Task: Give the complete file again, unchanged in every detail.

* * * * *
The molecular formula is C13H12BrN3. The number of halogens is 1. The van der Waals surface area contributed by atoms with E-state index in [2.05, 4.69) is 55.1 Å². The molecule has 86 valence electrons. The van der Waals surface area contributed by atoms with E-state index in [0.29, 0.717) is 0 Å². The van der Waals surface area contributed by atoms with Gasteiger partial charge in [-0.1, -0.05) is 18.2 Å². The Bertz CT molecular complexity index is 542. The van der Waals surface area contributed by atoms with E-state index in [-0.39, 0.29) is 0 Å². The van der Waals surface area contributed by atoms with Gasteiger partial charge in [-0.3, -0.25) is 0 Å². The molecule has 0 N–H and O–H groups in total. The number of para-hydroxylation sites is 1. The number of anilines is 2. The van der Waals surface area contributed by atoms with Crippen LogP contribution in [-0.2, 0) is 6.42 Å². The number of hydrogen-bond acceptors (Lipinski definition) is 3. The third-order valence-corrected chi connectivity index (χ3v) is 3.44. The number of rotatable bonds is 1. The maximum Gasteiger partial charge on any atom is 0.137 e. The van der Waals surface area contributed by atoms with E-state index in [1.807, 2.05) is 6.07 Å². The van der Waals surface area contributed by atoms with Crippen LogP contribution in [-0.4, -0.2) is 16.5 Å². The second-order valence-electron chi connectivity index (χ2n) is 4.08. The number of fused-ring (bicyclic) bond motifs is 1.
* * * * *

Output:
The molecular formula is C13H12BrN3. The number of halogens is 1. The van der Waals surface area contributed by atoms with E-state index in [2.05, 4.69) is 55.1 Å². The molecule has 86 valence electrons. The van der Waals surface area contributed by atoms with E-state index in [0.29, 0.717) is 0 Å². The van der Waals surface area contributed by atoms with Gasteiger partial charge in [-0.1, -0.05) is 18.2 Å². The Bertz CT molecular complexity index is 542. The van der Waals surface area contributed by atoms with E-state index in [-0.39, 0.29) is 0 Å². The van der Waals surface area contributed by atoms with Gasteiger partial charge in [-0.3, -0.25) is 0 Å². The molecule has 0 N–H and O–H groups in total. The number of para-hydroxylation sites is 1. The number of anilines is 2. The van der Waals surface area contributed by atoms with Crippen LogP contribution in [-0.2, 0) is 6.42 Å². The number of hydrogen-bond acceptors (Lipinski definition) is 3. The third-order valence-corrected chi connectivity index (χ3v) is 3.44. The number of rotatable bonds is 1. The maximum Gasteiger partial charge on any atom is 0.137 e. The van der Waals surface area contributed by atoms with E-state index in [1.807, 2.05) is 6.07 Å². The van der Waals surface area contributed by atoms with Crippen LogP contribution in [-0.4, -0.2) is 16.5 Å². The second-order valence-electron chi connectivity index (χ2n) is 4.08. The number of fused-ring (bicyclic) bond motifs is 1.